Interestingly, Costas and Rogge sat down for an wide-ranging interview that was divided into three segments where the IOC head was asked all the trenchant questions. But since Rogge's answers were so nuanced and in-depth, that NBC reasoned there was no way it could be shown to a prime-time audience. Instead, portions of the interview were shown during the gold-medal basketball game, which was one of the network's few non-Phelps live events. Tip off was 2:30 a.m.
Even some of the former Olympic greats in Beijing backed off when asked about Bolt's epic performances. In the instance of Carl Lewis, the nine-time Olympic medalist, it had nothing to do with TV, networks or overt agendas. But it had everything to do with corporations. When asked for his thoughts on Bolt becoming the first man to win the sprint double in the Olympics since he did it in 1984, Lewis demurred with a nod to his sugar daddy: "He's a Puma guy. I really can't say anything," Lewis said "I said something the other day and the Nike people saw it and they weren't happy."
Join the club.
Nevertheless, to the rest of the world and for those not influenced by NBC Chinese-government-esque agenda, the 2008 Beijing Olympics were one hell of a track meet. Bolt clearly stole the show and become - to most - the face of the games, but the Jamaican prodigy had some competition. After Bolt (and Phelps) here are the performances I will remember the most from the 2008 Games:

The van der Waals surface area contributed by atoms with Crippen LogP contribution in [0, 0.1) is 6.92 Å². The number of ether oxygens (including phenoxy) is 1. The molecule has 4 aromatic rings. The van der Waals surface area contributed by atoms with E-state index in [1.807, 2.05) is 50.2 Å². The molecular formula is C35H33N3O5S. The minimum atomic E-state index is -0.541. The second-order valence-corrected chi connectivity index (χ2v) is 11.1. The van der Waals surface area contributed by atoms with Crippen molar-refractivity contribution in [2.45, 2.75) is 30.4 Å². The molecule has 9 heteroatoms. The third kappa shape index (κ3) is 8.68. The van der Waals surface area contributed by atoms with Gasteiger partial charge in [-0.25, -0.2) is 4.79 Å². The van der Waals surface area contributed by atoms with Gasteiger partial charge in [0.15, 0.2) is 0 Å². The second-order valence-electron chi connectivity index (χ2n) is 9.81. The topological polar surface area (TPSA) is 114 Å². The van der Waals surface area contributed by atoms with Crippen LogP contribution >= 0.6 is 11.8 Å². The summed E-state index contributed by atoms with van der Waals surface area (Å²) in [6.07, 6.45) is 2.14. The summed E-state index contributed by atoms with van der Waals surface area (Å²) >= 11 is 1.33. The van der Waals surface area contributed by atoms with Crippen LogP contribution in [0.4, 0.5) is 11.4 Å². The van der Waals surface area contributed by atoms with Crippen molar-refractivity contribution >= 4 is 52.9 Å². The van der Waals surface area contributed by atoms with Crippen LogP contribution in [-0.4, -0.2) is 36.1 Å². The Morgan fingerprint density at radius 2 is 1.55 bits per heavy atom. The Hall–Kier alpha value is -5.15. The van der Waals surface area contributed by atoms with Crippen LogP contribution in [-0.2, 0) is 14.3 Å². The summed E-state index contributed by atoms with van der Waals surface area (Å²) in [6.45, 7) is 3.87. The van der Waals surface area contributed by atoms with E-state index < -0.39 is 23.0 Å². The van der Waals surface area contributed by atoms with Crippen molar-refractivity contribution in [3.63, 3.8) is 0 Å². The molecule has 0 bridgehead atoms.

OK, he didn't sprint, per se. But the 21-year-old Wanjiru ran the first mile in 4:41 and didn't slow down until he shook off all challengers to set an Olympic-record (2:06:32) and to become the first Kenyan to win gold in the Olympic marathon.
The thing that makes Wanjiru's run so amazing wasn't exactly the time. After all, Wanjiru set the world record in the half marathon with a 58:53 in 2007 and ran 2:05:24 in April at the London Marathon - just his second attempt at the distance. No, what was amazing about Wanjiru's run was the fact that he kept his pace even though the temperature in Beijing rose to 80 degrees while the humidity held steady over 70 percent under sunny skies. Anyone who has ever run in the summertime when the humidity is over 50 percent knows it's pretty damn difficult. But to run routine 4:40 miles over and over again in such conditions coupled with the stress of the deepest field ever assembled for an Olympic Marathon is more than impressive.
Sitting at home and watching the spotty coverage on television, I shook my head in disbelief figuring Wanjiru had set off on a suicide mission at his pace. Apparently, I wasn't alone - Wanjiru's competitors thought the same thing.
"I was running three minutes per kilometer," said Ryan Hall, the U.S. champion who finished a minute behind Wanjiru in London last April, but 10th in 2:12:33 in the Olympics. "That was plenty fast.
"It was insane," said Hall of the pace in the heat. "You're just hoping the crowd will come back - hoping that guys will drop out or something."
Dathan Ritzenhein, who finished first amongst the three-man U.S. team in ninth place in 2:11:59, also impressed.